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Eritrea "intimidates emigrants into paying tax"
The Information Ministry in the Eritrean capital Asmara regularly proudly sends out messages about Eritreans in Europe and North America participating in large demonstrations in support of the regime. But most of these demonstrators had themselves fled repression and human rights abuses by the same regime.
The protesters claimed that Eritrean authorities were into "blackmailing" and "surveillance" of them in Norway. Eritreans abroad are forced to pay a 2 percent "tax" of their income to the regime back home. "Thousands of Eritrean agents" are spying on the Diaspora abroad, intimidating them into paying the tax.
If the tax is not paid, emigrated Eritreans are denied work, inheritance, entry to Eritrea and family members back home are given fines and are harassed by authorities, organisers of the Eritrean protest march told Norwegian media.
Kidane Mahari, one of the few 3,400 Eritreans living in Norway daring to present himself with his real name, told the Norwegian state broadcaster 'NRK' that he had refused to pay this illegal tax to the Eritrean regime. "But this means that I cannot travel and visit my family, I cannot inherit my parents and I cannot invest in the country," he told 'NRK'.
Mr Mahari added that he knew of fellow Eritrean migrants that had experienced tough sanctions against their families in Eritrea for not paying the "tax". "We know of parents losing their licence to engage in trade because their son abroad had not paid the tax," he told 'NRK'.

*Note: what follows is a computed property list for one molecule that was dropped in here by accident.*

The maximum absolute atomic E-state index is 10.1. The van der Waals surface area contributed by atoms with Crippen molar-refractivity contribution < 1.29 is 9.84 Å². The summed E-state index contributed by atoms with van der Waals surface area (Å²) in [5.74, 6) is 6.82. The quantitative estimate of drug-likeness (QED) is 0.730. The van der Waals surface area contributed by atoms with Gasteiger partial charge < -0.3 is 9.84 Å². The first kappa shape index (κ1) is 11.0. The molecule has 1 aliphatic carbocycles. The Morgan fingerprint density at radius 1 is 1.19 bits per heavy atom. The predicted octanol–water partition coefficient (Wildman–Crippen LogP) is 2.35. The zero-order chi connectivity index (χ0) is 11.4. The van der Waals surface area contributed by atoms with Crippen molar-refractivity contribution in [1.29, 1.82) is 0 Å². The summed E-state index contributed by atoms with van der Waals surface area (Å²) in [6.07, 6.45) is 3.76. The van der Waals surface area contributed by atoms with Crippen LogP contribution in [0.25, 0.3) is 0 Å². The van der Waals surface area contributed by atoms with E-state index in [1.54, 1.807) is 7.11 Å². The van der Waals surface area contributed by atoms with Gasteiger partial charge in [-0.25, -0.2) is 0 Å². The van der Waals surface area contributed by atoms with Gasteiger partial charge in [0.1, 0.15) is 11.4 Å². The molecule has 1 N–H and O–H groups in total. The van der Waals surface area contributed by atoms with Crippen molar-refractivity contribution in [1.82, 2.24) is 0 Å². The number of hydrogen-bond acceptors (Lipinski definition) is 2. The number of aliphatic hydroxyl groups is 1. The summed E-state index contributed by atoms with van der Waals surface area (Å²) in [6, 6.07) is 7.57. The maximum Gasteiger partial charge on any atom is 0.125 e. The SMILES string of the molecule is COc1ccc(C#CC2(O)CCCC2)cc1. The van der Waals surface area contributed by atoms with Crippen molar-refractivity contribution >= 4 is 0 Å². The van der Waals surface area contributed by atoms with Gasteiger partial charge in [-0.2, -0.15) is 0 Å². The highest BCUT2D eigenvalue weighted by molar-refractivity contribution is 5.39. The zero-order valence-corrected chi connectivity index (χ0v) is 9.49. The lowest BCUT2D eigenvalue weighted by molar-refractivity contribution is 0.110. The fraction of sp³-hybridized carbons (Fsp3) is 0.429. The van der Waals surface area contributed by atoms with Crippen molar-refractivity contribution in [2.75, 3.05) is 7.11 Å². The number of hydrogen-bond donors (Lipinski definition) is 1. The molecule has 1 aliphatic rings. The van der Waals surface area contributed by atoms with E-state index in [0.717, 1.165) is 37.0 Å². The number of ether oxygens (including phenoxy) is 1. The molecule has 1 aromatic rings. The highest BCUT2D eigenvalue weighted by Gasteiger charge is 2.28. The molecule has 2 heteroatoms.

Eritrean authorities confirm the existence of a 2 percent tax, but claim it is voluntary. Eritrean emigrants not paying the "tax" would still be able to travel to the country but were blocked from doing business or inheriting, an embassy spokesman however confirmed.
But most Eritrean emigrants are still living in fear. During the Oslo protest march, the Eritrean protesters were photographed and filmed, allegedly by agents from the Asmara regime. As several photographers were spotted by the crowd, they were attacked and their cameras confiscated by the protesters. Protesters claimed the photos would be used to identity the oppositional persons among the Diaspora, which could have fatal consequences for family member back in Eritrea.
Fear in Sweden
The Oslo protest, with hundreds of Eritrean immigrants daring to participate, however still is a rare event. In neighbouring Sweden, where the Stockholm government has taken a tough stance on Eritrea after the 2001 arrest of Eritrean-Swedish journalist Dawit Isak, the numerous Eritrean Diaspora still lives in fear of Eritrean agents.
Esayas Isak, a younger brother of journalist Dawit living in Sweden's second city Gothenburg, is frustrated about this culture of fear. There are about 3,000 Eritreans in Gothenberg, but only 25-30 of them showed up for a protest recently organised in support for Mr Isak's famous imprisoned brother.
"Most of the 3,000 knew Dawit but they will not support him," Mr Isak says. He knows that the reason is that most "fear a reprisal against their family or business back in Eritrea." He adds: "Eritreans I used to speak to avoid me now that I am involved in activism." The power of government agents is still to be broken in the Swedish city.
By staff writers
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